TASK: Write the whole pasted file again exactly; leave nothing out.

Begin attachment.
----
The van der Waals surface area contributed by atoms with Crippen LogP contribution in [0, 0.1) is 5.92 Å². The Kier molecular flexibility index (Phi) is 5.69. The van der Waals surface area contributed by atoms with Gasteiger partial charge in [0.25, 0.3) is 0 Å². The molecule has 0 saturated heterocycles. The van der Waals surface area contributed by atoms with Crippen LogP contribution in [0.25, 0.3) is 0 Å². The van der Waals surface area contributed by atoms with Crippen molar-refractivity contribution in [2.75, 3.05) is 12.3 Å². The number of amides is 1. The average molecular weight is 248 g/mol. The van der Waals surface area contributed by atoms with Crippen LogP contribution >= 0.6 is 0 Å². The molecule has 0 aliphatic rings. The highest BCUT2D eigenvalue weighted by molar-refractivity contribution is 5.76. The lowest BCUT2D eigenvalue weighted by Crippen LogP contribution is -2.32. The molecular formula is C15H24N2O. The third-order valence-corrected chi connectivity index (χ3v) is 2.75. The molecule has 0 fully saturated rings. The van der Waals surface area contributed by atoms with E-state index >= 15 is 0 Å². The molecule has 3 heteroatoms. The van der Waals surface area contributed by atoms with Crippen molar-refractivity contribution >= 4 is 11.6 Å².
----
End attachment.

The van der Waals surface area contributed by atoms with Crippen LogP contribution in [0, 0.1) is 5.92 Å². The Kier molecular flexibility index (Phi) is 5.69. The van der Waals surface area contributed by atoms with Gasteiger partial charge in [0.25, 0.3) is 0 Å². The molecule has 0 saturated heterocycles. The van der Waals surface area contributed by atoms with Crippen LogP contribution in [0.25, 0.3) is 0 Å². The van der Waals surface area contributed by atoms with Crippen molar-refractivity contribution in [2.75, 3.05) is 12.3 Å². The number of amides is 1. The average molecular weight is 248 g/mol. The van der Waals surface area contributed by atoms with Crippen LogP contribution >= 0.6 is 0 Å². The molecule has 0 aliphatic rings. The highest BCUT2D eigenvalue weighted by molar-refractivity contribution is 5.76. The lowest BCUT2D eigenvalue weighted by Crippen LogP contribution is -2.32. The molecular formula is C15H24N2O. The third-order valence-corrected chi connectivity index (χ3v) is 2.75. The molecule has 0 fully saturated rings. The van der Waals surface area contributed by atoms with E-state index >= 15 is 0 Å². The molecule has 3 heteroatoms. The van der Waals surface area contributed by atoms with Crippen molar-refractivity contribution >= 4 is 11.6 Å².